‘Whilst I am most looking forward to the party high above London tomorrow night [atop the Shard]… What does one wear when one is higher than God?’
So asked designer Laurence Llewelyn-Bowen in a tweet yesterday, no doubt confirming the Shard, in the minds of some at least, as a latter-day Tower of Babel, an idolatrous monument to the wealth, power and inventiveness of humankind.
Although I didn’t manage to swing an invitation to that particular party, I was fortunate enough to win tickets to the Shard on this, its opening day. As you read this I may well be standing on its 244m (800ft) high viewing platform and – weather-permitting – marvelling at the latest view of the incredible city I am privileged to call ‘home’.
It is indeed easy, when considering such a structure and the city it graces, to see only our own capabilities reflected back to us, to praise the people who made it possible, and to take it as further proof that we have evolved beyond any need for God.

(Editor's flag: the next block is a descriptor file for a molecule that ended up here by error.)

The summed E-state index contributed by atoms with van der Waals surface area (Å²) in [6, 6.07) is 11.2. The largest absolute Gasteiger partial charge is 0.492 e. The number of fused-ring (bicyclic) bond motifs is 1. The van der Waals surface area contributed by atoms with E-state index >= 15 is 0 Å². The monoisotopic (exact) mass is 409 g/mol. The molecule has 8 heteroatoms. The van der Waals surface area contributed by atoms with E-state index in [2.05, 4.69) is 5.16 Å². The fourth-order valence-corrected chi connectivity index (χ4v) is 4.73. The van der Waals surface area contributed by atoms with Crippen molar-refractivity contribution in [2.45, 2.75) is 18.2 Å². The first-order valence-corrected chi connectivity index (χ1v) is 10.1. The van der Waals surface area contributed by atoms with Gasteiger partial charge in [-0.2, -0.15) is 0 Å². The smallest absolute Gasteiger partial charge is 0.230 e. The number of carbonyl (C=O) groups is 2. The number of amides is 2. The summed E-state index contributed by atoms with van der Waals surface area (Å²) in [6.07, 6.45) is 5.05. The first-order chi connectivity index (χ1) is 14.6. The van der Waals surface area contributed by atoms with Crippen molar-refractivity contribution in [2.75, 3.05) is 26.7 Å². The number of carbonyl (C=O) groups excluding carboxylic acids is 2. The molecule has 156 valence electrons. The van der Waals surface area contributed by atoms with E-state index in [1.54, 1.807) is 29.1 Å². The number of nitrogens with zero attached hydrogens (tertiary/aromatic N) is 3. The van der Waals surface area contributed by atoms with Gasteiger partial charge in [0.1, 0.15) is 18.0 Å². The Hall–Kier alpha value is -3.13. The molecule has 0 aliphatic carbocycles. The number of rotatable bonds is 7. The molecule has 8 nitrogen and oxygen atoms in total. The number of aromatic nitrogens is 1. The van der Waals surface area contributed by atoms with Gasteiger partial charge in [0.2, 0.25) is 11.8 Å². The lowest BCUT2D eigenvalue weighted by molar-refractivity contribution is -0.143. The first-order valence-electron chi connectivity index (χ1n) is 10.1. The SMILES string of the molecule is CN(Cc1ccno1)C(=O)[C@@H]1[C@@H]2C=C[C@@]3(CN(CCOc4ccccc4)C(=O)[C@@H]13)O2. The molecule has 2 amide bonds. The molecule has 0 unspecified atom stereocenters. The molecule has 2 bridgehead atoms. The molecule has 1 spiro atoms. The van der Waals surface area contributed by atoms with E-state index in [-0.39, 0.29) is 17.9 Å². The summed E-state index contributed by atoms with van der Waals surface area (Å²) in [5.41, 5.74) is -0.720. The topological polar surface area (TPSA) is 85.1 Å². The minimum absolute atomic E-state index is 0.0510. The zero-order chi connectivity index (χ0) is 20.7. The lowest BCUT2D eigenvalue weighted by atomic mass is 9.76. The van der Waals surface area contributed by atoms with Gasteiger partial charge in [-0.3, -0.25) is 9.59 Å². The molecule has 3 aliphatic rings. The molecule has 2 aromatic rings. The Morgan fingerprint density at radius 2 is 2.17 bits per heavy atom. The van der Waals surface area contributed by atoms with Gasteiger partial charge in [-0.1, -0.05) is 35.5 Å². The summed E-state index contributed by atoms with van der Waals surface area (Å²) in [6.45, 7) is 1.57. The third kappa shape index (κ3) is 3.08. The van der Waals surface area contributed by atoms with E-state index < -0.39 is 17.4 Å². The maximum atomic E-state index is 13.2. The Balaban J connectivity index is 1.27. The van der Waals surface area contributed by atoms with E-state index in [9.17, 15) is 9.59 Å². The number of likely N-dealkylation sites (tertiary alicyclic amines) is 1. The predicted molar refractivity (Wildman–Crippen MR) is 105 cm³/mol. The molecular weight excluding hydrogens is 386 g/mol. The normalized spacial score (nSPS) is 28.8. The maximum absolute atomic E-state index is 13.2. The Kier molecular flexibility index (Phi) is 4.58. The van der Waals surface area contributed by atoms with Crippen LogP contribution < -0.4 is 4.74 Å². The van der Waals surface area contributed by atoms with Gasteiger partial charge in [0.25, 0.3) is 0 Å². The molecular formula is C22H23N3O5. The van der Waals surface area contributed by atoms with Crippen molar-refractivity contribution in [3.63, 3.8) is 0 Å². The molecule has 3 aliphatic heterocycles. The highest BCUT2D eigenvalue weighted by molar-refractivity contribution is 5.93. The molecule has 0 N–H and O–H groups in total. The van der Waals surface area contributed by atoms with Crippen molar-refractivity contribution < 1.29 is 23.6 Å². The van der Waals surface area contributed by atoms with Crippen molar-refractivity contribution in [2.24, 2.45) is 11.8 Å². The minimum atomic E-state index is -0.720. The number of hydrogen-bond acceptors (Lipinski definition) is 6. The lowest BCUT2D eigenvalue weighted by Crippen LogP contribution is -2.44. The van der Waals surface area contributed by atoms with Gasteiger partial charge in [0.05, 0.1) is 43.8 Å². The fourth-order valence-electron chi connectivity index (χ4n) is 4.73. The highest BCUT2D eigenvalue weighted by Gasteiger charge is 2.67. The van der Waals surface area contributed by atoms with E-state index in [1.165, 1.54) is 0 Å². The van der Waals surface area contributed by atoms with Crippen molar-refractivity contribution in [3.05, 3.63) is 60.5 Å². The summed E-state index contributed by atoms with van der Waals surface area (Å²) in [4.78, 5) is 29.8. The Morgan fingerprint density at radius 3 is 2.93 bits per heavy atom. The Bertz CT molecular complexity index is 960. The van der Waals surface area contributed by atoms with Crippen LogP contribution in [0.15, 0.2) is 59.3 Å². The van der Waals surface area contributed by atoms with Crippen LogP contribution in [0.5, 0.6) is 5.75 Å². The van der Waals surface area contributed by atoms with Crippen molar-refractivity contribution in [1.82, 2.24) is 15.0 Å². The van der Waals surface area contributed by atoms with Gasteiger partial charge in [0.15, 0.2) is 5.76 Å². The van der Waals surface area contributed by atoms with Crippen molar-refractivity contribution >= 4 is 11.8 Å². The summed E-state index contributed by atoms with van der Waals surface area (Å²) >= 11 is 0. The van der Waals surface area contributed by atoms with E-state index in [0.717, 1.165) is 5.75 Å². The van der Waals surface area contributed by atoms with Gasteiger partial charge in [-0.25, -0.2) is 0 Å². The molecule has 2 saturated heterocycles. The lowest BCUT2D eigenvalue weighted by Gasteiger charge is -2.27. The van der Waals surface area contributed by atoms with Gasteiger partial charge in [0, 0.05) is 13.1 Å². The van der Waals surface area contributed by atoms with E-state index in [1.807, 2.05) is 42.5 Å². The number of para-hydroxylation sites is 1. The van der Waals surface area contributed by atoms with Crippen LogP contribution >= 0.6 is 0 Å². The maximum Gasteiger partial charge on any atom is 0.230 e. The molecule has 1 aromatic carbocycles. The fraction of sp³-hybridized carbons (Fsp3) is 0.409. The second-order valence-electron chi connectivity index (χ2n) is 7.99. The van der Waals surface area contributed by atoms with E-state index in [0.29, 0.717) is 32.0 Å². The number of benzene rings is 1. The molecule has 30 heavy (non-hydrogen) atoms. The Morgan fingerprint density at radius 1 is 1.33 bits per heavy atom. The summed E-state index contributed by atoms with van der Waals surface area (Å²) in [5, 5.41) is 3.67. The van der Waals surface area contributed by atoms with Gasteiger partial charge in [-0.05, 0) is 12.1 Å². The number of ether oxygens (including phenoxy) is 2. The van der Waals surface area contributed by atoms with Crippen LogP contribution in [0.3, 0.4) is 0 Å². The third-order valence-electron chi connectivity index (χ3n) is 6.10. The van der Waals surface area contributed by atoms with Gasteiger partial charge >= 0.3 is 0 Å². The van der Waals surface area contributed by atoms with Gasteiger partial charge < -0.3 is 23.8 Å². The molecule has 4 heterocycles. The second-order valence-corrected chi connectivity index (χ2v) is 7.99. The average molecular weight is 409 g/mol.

But that is only one way to look at it. A few months ago I was walking in south London on a beautiful clear, sunny day. I looked up and saw that not only was the Shard bathed in sunlight, but it was reflecting the sun in visible beams of light. The only response I could make was to burst out in a song of praise. Men and women might have planned, designed and built the tower, but only God could use it to reflect such a glorious sun burst.
More amazing still is that God would choose to ‘come down’ and inhabit not the high towers and glorious palaces, but the lowly manger, the grimy streets and the humble hearts. The glitterati may look down tomorrow and esteem themselves higher even than God, but those who have eyes to see will notice that above them shine stars and planets beyond number, flung there by the greatest architect and designer of all. ‘The heavens declare the glory of God’, and whether we know it or not, we can but mimic the mighty works of his hands.
This article originally appeared as the LICC’s Connecting with Culture email